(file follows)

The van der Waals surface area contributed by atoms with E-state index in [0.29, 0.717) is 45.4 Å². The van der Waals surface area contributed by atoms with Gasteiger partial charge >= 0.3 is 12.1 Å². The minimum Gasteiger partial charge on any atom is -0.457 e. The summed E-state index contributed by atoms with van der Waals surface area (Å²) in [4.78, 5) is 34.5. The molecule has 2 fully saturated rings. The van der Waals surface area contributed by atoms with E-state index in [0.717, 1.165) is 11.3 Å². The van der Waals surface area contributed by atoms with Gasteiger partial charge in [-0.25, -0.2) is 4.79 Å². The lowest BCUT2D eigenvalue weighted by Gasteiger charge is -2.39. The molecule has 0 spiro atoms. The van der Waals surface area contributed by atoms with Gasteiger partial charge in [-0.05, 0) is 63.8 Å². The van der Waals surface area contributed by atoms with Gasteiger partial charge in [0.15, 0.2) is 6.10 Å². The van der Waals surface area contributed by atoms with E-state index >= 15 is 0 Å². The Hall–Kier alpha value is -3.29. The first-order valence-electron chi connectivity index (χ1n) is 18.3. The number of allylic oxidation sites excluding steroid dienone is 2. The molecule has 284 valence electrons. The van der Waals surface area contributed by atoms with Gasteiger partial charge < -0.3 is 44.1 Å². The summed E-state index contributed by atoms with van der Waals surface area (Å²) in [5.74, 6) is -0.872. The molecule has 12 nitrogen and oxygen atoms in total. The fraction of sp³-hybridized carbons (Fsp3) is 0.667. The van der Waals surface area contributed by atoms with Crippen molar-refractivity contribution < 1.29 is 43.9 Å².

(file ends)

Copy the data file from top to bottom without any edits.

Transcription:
The van der Waals surface area contributed by atoms with E-state index in [0.29, 0.717) is 45.4 Å². The van der Waals surface area contributed by atoms with Gasteiger partial charge >= 0.3 is 12.1 Å². The minimum Gasteiger partial charge on any atom is -0.457 e. The summed E-state index contributed by atoms with van der Waals surface area (Å²) in [4.78, 5) is 34.5. The molecule has 2 fully saturated rings. The van der Waals surface area contributed by atoms with E-state index in [0.717, 1.165) is 11.3 Å². The van der Waals surface area contributed by atoms with Gasteiger partial charge in [-0.25, -0.2) is 4.79 Å². The lowest BCUT2D eigenvalue weighted by Gasteiger charge is -2.39. The molecule has 0 spiro atoms. The van der Waals surface area contributed by atoms with Gasteiger partial charge in [-0.05, 0) is 63.8 Å². The van der Waals surface area contributed by atoms with Gasteiger partial charge in [0.15, 0.2) is 6.10 Å². The van der Waals surface area contributed by atoms with E-state index >= 15 is 0 Å². The Hall–Kier alpha value is -3.29. The first-order valence-electron chi connectivity index (χ1n) is 18.3. The number of allylic oxidation sites excluding steroid dienone is 2. The molecule has 284 valence electrons. The van der Waals surface area contributed by atoms with Gasteiger partial charge < -0.3 is 44.1 Å². The summed E-state index contributed by atoms with van der Waals surface area (Å²) in [5.74, 6) is -0.872. The molecule has 12 nitrogen and oxygen atoms in total. The fraction of sp³-hybridized carbons (Fsp3) is 0.667. The van der Waals surface area contributed by atoms with Crippen molar-refractivity contribution < 1.29 is 43.9 Å².